Not deterred, the faction that lost out in the political tussle, went back to the high court to challenge the action of the electoral body on the premise that the apex court did not categorically order that their Certificate should be withdrawn.

They contended that there was no consequential order against them, a move that still begs the question as to whether something can be built on nothing!

Meanwhile, in a judgment she delivered on January 11, Justice Olotu, said she had the jurisdiction to not only entertain the suit but to adjudicate on the issues—which by extension, means taking the legal baton to continue the race from the point where a 7-man panel of the Supreme Court got tired – more like continuing a 4 X 100metre relay after the tape had been breasted and the return time recorded.

In her judgment, she held that INEC lacked the constitutional powers to withdraw Certificate of Return issued to any person affirmed as the winner of an electoral contest by its returning officer – even though the Supreme Court had pronounced that the actions of the High Court relied on in the first instance was a needless absurdity.

Justice Olotu maintained that going by Section 68(1) and 75(1) of the Electoral Act 2010, the electoral body cannot revise its action when a certificate of return is issued to a winner of an election, without an order of a tribunal or a competent court of jurisdiction.

Besides, the Judge held that INEC acted ultra-vires its powers by withdrawing the certificates of return and subsequently re-issued fresh ones to other candidates.

The plaintiffs had prayed the court to nullify the Certificates of Return that INEC issued to Senator Abubakar Sadiq Yar’adua, Senator Abubakar Hadi Sirika and eight other members of the House of Representatives, as well as, order that the lawmakers vacate their seats in the National Assembly forthwith.

Listed as defendants in the suit were INEC, Senate President, Speaker of the House of Representatives, Clerk of the National Assembly, CPC and ten members of the National Assembly.

Meantime, Justice Olotu said INEC was bereft of the powers to cancel, nullify, review, withdraw, void, invalidate either directly or indirectly, the Certificates of Return validly issued to the Plaintiffs consequent upon their winning elections to represent their respective Federal Constituencies and Senatorial Districts in Katsina State, without an order of the court first sought and obtained.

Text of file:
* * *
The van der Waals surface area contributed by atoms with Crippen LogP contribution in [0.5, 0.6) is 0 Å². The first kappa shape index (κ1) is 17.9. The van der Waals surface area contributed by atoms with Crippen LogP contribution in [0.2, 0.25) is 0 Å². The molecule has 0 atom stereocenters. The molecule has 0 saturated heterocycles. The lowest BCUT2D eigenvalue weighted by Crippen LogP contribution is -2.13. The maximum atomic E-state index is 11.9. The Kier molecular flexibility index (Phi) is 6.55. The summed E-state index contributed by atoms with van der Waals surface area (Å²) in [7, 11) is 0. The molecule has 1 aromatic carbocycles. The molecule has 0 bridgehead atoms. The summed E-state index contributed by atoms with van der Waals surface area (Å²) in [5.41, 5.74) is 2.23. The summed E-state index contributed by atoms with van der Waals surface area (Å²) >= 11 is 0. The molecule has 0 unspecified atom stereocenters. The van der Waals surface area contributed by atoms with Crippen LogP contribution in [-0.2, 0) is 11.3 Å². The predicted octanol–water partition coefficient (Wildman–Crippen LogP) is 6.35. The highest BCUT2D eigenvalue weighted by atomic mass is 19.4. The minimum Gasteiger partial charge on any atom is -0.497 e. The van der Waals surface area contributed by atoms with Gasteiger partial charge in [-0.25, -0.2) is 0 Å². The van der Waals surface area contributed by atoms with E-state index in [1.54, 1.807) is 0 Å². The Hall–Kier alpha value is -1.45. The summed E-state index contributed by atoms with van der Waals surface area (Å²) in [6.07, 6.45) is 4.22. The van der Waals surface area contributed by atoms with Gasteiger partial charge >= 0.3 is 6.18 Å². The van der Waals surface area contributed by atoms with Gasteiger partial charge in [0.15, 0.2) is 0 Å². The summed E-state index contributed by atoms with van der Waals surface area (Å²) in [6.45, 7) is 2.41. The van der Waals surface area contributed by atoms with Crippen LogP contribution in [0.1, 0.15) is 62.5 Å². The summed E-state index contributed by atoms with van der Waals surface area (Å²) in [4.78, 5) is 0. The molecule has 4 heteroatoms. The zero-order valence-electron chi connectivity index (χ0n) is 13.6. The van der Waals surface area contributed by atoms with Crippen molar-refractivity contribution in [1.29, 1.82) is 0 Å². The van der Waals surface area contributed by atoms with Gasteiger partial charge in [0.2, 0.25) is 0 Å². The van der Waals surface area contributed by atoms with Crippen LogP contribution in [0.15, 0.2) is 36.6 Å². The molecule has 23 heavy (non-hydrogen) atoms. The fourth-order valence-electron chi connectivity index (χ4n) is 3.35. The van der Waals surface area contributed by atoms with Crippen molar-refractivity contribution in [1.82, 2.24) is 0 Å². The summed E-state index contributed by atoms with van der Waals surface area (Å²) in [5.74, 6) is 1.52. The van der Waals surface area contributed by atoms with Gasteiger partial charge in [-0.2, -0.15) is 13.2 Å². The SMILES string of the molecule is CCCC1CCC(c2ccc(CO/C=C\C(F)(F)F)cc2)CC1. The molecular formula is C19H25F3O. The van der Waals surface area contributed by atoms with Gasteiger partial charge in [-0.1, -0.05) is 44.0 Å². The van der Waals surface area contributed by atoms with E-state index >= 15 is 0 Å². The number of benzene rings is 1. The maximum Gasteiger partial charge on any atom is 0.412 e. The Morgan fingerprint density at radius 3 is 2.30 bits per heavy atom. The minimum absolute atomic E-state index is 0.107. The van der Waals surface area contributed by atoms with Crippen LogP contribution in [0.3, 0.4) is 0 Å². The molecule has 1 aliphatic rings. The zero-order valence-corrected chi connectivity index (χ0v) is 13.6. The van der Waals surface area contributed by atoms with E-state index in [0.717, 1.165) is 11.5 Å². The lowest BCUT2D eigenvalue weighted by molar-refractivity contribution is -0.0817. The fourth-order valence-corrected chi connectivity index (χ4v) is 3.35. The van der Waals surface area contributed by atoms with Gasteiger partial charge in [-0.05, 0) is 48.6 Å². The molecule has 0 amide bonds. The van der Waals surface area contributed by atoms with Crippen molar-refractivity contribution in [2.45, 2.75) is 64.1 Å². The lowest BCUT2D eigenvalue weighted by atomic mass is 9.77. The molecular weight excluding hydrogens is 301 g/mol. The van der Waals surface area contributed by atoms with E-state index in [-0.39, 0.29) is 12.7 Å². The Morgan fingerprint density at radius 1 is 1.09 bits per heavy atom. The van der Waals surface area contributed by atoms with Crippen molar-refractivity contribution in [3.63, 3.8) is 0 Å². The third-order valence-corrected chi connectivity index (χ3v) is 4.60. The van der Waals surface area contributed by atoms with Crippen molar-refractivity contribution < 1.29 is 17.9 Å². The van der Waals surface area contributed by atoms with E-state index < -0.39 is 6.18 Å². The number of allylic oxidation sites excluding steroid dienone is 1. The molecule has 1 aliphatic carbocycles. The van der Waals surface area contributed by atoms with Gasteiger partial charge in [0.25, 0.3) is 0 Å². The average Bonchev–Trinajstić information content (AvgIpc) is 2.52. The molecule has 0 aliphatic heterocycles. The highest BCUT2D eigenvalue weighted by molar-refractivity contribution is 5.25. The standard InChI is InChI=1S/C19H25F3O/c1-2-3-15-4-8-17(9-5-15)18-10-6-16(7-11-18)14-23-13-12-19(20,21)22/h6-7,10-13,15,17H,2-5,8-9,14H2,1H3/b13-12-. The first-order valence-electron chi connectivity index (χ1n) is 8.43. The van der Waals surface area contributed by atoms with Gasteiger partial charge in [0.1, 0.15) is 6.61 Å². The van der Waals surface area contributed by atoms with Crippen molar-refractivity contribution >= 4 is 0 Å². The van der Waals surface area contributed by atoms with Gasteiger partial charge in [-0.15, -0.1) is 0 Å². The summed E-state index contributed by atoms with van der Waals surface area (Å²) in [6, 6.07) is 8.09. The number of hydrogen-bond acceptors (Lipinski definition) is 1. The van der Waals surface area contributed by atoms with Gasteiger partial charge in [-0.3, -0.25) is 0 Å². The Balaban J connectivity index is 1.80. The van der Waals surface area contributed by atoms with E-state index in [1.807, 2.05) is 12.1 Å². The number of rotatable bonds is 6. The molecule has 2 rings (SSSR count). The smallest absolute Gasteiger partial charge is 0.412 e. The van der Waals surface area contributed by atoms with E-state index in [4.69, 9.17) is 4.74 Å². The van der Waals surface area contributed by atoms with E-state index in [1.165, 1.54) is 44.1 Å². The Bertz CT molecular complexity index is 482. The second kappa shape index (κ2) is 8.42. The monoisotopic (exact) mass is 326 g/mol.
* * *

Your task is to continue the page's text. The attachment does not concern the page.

According to her, “the Plaintiffs are the candidates that contested and won the April 9, 2011 general elections into the National Assembly to represent their various Federal Constituencies and Senatorial Districts of Katsina state and certificates of return were issued to them within seven days of the declaration of the election results as provided by the Electoral Act and not the 5th to 14th Defendants.”

The Plaintiffs had asked the court for a declaration that the sealed Certificates of Return issued to them upon their winning election into the National Assembly are still valid and that they are entitled to immediately repossess their seats in the National assembly to represent their respective Federal Constituencies and Senatorial District without hindrance from the 2nd (Senate President), 3rd (Speaker) or 4th (Clerk of the National Assembly) Defendants or any other person.”

In an affidavit in support of the originating summon, they averred that INEC purportedly withdrew their certificates of return and fresh ones were issued to the 5th to 14th Defendants without any order of any court of competent jurisdiction.

They further told the court that pursuant upon fresh certificates of return, the Defendants were sworn-in to take their various seats in the National Assembly without any court order to that effect, pointing further that the Defendants to whom fresh certificates of return were issued did not participate in the April 9th 2011 elections.

However, an a Preliminary Objection, the Defendants argued that the matter was a post election issue which they said ought to be handled by the election petition tribunal and not the federal high court.

The defendants also challenged the jurisdiction of the court to hear and determine the suit, contending that section 68(1) of the Electoral Act automatically terminated the seats which the Plaintiffs allegedly occupied in the National Assembly.

Nevertheless, Justice Olotu held that the court has jurisdiction to hear and determine the suit, maintaining that the action was not hypothetical, academic and constituting an abuse of court process as claimed by the Defendants in their preliminary objections.

Now that the judgment has been delivered, the question is what is INEC going to do?

What will the Supreme Court  do?

Was the Supreme Court’s ouster judgment not enough to render every act from the very first trial a nullity?

What will the leadership of the National Assembly do?

Her judgment says INEC was wrong to have withdrawn the Certificates of Return because the electoral body does not have the right, powers or legal stamina to withdraw the certificates.

Now, would INEC be right to withdraw same from those it re-issued them to?

The world is watching!

    Print       Email